8 My soul clings to You;
Your right hand upholds me.

Regular Bible reading is also a way to maintain our faith. This seems pretty obvious and Lifeway Research conducted a study that confirmed a link between daily Bible reading and strong belief in Biblical concepts of repentance and obedience to G-d (2).

This reaffirms Hebrews 4:12 that says that G-d’s Word is alive and able to discern the motives of our thoughts and intentions. And of course, Psalm 119:11 that says treasuring G-d’s Word in our hearts can keep us from sin.

So Bible reading reinforces G-d’s presence and work in our lives. We may not ever hear the audible voice of HaShem calling out to us as some have claimed to, but we can always see His Words printed in black and white.

And that’s important. We need to have a faith that will stand on its own and not rely on anyone else. There’s a difference between agreeing with what someone else says and having the faith to believe it on our own.

Only by making a personal commitment of time and effort to study will we take ownership of the Word in our lives.

Blessed are You, L-rd, our G-d, King of the Universe, Who has given us the Word of Truth and Light.



Walk by Faith

2 Corinthians 5:6-8 (NASB)
6 Therefore, being always of good courage, and knowing that while we are at home in the body we are absent from the Lord— 7 for we walk by faith, not by sight— 8 we are of good courage, I say, and prefer rather to be absent from the body and to be at home with the Lord.

In 2 Corinthians 5, Paul continues outlining the difference between the material and the spiritual worlds that we walk in. It can be hard to accept that this earth in its present state is not our final home. We are called to participate in a spiritual realm that we cannot sense but is just as real.

We take part in this spiritual world by walking in faith. Hebrews 11:1 tells us that faith is believing in something we hope for but cannot see. We long and hope to see our Savior but cannot see Him at this time so we have to come to Him in faith that He exists. By continuing in faith we strengthen our belief and encourage each other.

In his sermon, The Difference between Walking by Sight and Walking by Faith, John Wesley had this to say about those who practice walking by faith:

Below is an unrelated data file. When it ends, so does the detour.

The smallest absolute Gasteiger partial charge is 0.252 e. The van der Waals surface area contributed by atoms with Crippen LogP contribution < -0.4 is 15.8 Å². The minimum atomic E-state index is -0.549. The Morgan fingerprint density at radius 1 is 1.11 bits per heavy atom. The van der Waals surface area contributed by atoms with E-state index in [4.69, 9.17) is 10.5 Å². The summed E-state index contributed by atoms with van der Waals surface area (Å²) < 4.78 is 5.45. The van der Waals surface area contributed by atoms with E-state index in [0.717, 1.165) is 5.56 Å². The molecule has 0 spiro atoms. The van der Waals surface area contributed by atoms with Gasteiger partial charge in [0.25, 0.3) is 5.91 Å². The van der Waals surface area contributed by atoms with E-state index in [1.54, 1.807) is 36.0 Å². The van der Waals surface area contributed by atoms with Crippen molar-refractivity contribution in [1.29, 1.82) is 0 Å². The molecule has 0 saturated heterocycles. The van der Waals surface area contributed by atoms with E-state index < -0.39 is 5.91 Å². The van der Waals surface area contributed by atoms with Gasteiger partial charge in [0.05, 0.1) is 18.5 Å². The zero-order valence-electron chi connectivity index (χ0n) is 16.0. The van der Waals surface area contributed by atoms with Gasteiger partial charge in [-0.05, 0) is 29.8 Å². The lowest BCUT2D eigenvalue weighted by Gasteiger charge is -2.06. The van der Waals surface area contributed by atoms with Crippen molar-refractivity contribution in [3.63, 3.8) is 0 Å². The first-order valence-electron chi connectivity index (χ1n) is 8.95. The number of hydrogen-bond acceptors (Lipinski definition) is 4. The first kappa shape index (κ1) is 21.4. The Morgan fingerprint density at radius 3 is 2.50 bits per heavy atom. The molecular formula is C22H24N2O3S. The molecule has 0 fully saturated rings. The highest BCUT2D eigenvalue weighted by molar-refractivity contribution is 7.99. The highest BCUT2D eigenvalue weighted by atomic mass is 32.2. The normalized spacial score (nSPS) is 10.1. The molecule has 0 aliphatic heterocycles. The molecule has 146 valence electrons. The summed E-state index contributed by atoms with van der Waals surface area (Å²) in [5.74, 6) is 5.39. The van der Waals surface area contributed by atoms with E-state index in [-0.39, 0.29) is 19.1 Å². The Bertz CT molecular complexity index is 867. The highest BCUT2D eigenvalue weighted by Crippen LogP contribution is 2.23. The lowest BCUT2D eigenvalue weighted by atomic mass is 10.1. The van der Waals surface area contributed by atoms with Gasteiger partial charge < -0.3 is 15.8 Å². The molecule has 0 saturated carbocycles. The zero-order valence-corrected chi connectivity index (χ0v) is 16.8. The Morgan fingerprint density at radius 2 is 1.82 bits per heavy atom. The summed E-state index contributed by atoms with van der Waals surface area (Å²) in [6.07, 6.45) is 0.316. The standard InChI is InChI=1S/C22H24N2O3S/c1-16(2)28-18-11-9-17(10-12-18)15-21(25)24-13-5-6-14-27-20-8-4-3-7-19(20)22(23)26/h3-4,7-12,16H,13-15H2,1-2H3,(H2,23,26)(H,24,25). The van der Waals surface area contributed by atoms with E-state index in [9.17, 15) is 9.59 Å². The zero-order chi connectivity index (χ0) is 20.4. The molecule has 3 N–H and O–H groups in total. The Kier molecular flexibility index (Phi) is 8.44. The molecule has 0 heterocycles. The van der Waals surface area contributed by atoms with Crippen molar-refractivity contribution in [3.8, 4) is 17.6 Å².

“They think visible things to be of small value, because they pass away like a dream; but, on the contrary, they account invisible things to be of high value, because they will never pass away.”(1)

Those who walk by faith do not pay as much heed to earthly concerns as to spiritual matters. We have a promise from our Father that He will take care of those basic needs: food, clothing and shelter.

What He’s commanded us to do is to engage in the spiritual world through our faith. This is vital to our witness for Yeshua in this world.

Keeping the invisible and eternal in sight will keep us on the right path and make our walk a testimony to those around us.

Wesley also said that they base all their judgments concerning good and evil, not with reference to visible and temporary things, but to things invisible and eternal.

Jonathan Leeman, an elder at Capitol Hill Baptist Church in Washington, D. C., puts it this way, “If the Day of Judgment barely flashes on your mental radar, you will often make the wrong calculation.”(2)

When Peter followed Yeshua out of the boat and onto the water, he was fine until he took his eyes off the object of his faith and started looking at the world around him. That was when he began to sink.

It’s when we take our eyes off the invisible and put them on what is visible that we lose sight of eternity.

Make sure to keep your eyes on Yeshua, our Messiah and Savior so your faith will grow strong.

Blessed are you, O L-rd, our G-d, King of the Universe, Who brings the eternal into our view so we can walk towards it by faith.